The macroeconomic costs of Covid-19

Our illustrative exercise implies a year-on-year contraction in U.S. real GDP of nearly 11 percent as of 2020 Q4, with a 90 percent confidence interval extending to a nearly 20 percent contraction. The exercise says that about 60 percent of the forecasted output contraction reflects a negative effect of COVID-induced uncertainty.

Here is much more, a full paper from Scott R. Baker, Nicholas Bloom, Steven J. Davis, and Stephen J. Terry, an all-star team for this project.


Only 11%? Boy, did we dodge that bullet!

The bigger the Planck's uncertainty the reduction in exchanges. Pricing is separated by units of known uncertainty. The larger the uncertainty, the less granular your pricing. The value nets contract, they will only be as layered as pricing is accurate.. That means we all go to the same soup kitchen.

The Fed cannot operate with that uncertainty and we will be writing a new Fed contract soon, and updating its technology. It is not a big deal, we done it many times and we get to default on some government debt.

The decline in measured GDP is far more than the decline in quality of life. I'm cooking at home and doing my own haircut. My coworkers have fired their nannies and gardeners. That sucks for low skill service workers but it really reflects an internalization of work into the household, where it is unpaid and not captured by GDP.

There's always a reason we hire specialists for something, though, and being forced to do it ourselves is a form of deadweight loss. Put another way, we certainly could all grow our own food, but no one's going to say that a return to subsistence farming is just an internalization of work into the household and not a downturn for society.

"There's always a reason we hire specialists for something, though, and being forced to do it ourselves is a form of deadweight loss. "

No, that's not correct. Being stuck at home because of coronavirus is a deadweight loss. Doing your own child care and lawn care is just recooping some of that loss. Since the alternate in many cases would be watching TV or surfing the web.


Given the stimulus packages, is there not a really strong chance that when lock down ends, people come out of it with money in their back pockets?

I struggle to understand what people need money for if they are stuck at home, and was the best I could find, of spending in USA as a percentage of incom.

15.94% is spent on transportation, and food is 12.94%, made up of Food away from home at 5.65%. Entertainment is 5.27%.

So that's ~25% of people's budget that is likely gone, or reduced significantly, before we get to housing.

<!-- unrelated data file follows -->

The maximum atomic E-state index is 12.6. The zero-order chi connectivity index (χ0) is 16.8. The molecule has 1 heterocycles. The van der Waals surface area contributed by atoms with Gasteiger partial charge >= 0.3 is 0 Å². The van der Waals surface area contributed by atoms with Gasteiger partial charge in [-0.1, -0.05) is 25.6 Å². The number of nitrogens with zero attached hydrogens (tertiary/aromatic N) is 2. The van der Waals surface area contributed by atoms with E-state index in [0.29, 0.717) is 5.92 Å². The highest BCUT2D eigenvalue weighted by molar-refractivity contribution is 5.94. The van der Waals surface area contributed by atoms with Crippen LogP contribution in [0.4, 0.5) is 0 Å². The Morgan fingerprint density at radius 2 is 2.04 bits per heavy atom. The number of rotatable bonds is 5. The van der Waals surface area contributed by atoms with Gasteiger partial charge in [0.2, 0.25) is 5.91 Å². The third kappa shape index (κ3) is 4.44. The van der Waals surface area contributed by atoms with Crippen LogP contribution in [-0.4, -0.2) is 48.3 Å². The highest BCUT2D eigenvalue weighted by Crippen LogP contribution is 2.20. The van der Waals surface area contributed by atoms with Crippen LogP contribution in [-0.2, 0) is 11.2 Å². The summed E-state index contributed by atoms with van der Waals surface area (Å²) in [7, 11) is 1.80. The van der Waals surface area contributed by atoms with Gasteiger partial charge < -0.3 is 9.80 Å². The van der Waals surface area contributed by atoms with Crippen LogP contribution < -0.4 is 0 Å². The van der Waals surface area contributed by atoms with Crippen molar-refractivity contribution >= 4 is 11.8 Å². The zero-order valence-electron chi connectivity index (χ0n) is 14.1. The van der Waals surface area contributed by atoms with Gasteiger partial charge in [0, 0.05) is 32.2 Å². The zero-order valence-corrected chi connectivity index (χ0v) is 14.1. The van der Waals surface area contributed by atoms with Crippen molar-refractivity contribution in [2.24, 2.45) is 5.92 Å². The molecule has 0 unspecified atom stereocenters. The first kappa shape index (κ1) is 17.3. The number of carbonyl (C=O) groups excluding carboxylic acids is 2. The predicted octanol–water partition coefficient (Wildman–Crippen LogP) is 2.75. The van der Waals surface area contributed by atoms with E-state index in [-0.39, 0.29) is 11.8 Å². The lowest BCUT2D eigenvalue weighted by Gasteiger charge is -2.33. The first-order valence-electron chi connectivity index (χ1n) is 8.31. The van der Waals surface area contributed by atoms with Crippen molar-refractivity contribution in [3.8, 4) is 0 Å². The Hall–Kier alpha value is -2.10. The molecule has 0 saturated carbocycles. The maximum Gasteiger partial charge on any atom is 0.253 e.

Is it not reasonable to think a cashed up populous let loose in a consumer society with hundreds of wants and desires won't lead to a massive post lock down boom? It is not likely this will be entertainment based, as people are going to be skittish about being around others, making retail therapy my best guess for where that cash goes.

Something missing i your family budget, namely the amount they already expected to get from government in the next regularly scheduled recession. Bailouts are not a moral hazard, they are a repeatable, predictable institutional payment. You are way late to the game, some 30 years late.

I think most people are still eating food....

"So that's ~25% of people's budget that is likely gone, or reduced significantly, before we get to housing."

A good chunk of hourly workers in the service industry are trying to get unemployment checks, which are far behind in processing. Even when they get unemployment it probably won't cover their normal wages.

The worst year of economic contraction during the Great Depression was 1932 with a rate of -12.9% GDP growth.

God help us.

"The COVID-19 pandemic has created an enormous uncertainty shock"
Yes, the uncertainty is most awful . The future ain't what it used to be.
We need good leadership to reduce this uncertainty and provide a path to recovery, not just financial interventions but calm and effective leaders to get us back to the promised land.

My ER nurse friend went on unemployment last week.

At the same time, I saw this job offer:
Short term travel nurse for Brooklyn ER
$10000 per week, 4x12 hour shifts
Free lodging at Four Seasons
Free flights
Free food
Free rental car
Bring your own PPE

Solve for the equilibrium?

According to this study by two Virginia Tech economists ( ) , the stay-at-home measures across the US has caused about 28% output loss monthly. This doesn't include the effect of the demand fall, due to like wealth effect, but just about how much labor can't work.

Assuming the estimate is close to correct, we can achieve 11% GDP loss annually only if we can contain the containment measures within one quarter. Otherwise, I think we are closer to 20%.